In 2009, when her second daughter was just three months old, artist Dina Goldstein held her first exhibition of Fallen Princesses.

The change from a career as a photojournalist and magazine photographer to a life as an artist came as a big shift of priorities. She says she remembers saying to herself: “If I want to create my own work, I have to do it full time.”

A collection of vivid and magical yet gritty photographs, Fallen Princesses explores what comes after the fairy tale ending. Through staged sets, the artist questions – what happened to storybook characters after “happily ever after”?

The artist’s answers? Cinderella drinking in a dive bar, Rapunzel battling cancer, and the Little Mermaid trapped in an aquarium are just a few of the powerful images that challenge societal ideas of marriage, beauty, happiness, and perfection. Frank and engaging, the collection went viral: resonating with people (and media) around the world and earning the artist accolades, exhibitions, and awards, including first place in the 2014 Prix Virginia.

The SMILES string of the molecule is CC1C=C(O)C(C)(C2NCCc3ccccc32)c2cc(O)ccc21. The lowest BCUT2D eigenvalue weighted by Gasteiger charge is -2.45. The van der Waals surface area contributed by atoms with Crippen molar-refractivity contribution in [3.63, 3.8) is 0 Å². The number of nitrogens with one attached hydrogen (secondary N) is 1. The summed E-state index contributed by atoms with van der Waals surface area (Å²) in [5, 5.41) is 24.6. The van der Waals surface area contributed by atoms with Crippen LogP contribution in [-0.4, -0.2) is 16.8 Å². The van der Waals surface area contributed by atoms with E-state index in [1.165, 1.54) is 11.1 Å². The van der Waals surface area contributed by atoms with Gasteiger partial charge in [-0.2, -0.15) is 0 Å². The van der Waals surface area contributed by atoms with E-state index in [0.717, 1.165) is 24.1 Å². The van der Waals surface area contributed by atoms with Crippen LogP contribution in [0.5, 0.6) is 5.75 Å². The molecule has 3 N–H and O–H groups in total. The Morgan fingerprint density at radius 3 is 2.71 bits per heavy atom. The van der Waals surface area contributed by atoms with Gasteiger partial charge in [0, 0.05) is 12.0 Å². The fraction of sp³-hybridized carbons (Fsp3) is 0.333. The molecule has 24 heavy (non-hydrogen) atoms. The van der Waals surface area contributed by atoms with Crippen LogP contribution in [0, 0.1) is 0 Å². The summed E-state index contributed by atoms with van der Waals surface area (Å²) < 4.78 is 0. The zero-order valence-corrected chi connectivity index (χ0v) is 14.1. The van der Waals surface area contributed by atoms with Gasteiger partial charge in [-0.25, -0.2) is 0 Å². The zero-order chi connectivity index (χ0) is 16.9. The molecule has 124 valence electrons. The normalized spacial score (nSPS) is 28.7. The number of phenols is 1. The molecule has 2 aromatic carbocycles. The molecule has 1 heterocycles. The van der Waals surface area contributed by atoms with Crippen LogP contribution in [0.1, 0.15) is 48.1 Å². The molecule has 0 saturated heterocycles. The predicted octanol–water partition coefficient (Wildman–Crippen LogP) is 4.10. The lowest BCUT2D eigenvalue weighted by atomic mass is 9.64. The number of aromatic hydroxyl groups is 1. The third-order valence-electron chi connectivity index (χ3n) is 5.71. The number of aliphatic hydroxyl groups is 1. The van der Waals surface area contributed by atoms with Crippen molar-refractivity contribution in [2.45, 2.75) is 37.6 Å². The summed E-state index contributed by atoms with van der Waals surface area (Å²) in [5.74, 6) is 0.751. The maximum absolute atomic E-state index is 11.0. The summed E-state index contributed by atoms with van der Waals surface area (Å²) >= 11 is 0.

Dina’s impressive body of work also includes donations to Arts Umbrella’s Splash. Her 2016 piece, “In the Dollhouse, Breakfast”, is a fly on the wall in the house of an unhappy Barbie and Ken, and the images look beneath the plastic surface of pop culture to explore a place where the “truth is writhing to be set free.” Dina’s next collection and new in 2016, Modern Girls looks at commercialism through the frame of advertising posters in 1930s China. It opens next month in Paris.

But as much as the artist’s work is appreciated internationally, it is truly created at home.

Dina’s daughters are now 7 and 11, and the girls sometimes help build the detailed sets that are so magical in the final images.

“I encourage art of any sort. I encourage taking pictures, I encourage everything,” says the artist and mother. “Although I don’t think my daughters are going to be artists—we’ll see. Usually kids don’t want to be like their parents.”

But as Dina talks about the arts in her own childhood, it’s interesting how the joy of creativity has been inter-generational for her family.

“My father was a jeweler,” she says, “In that way he was very creative. I always used to see him scribble. There was creation there, and as a child I liked to create a lot.”

Dina says her parents were quite young—“the opposite of helicopter parents”. And for her family, that carefree approach translated to family values of creativity and being open to anything.

“It was that freedom. Instead of having pressures,” she says, “that freedom allowed me to be.”

“Just be.”

In The Dollhouse, Breakfast (Special Edition), 2012

Cinder from Fallen Princesses series, 2007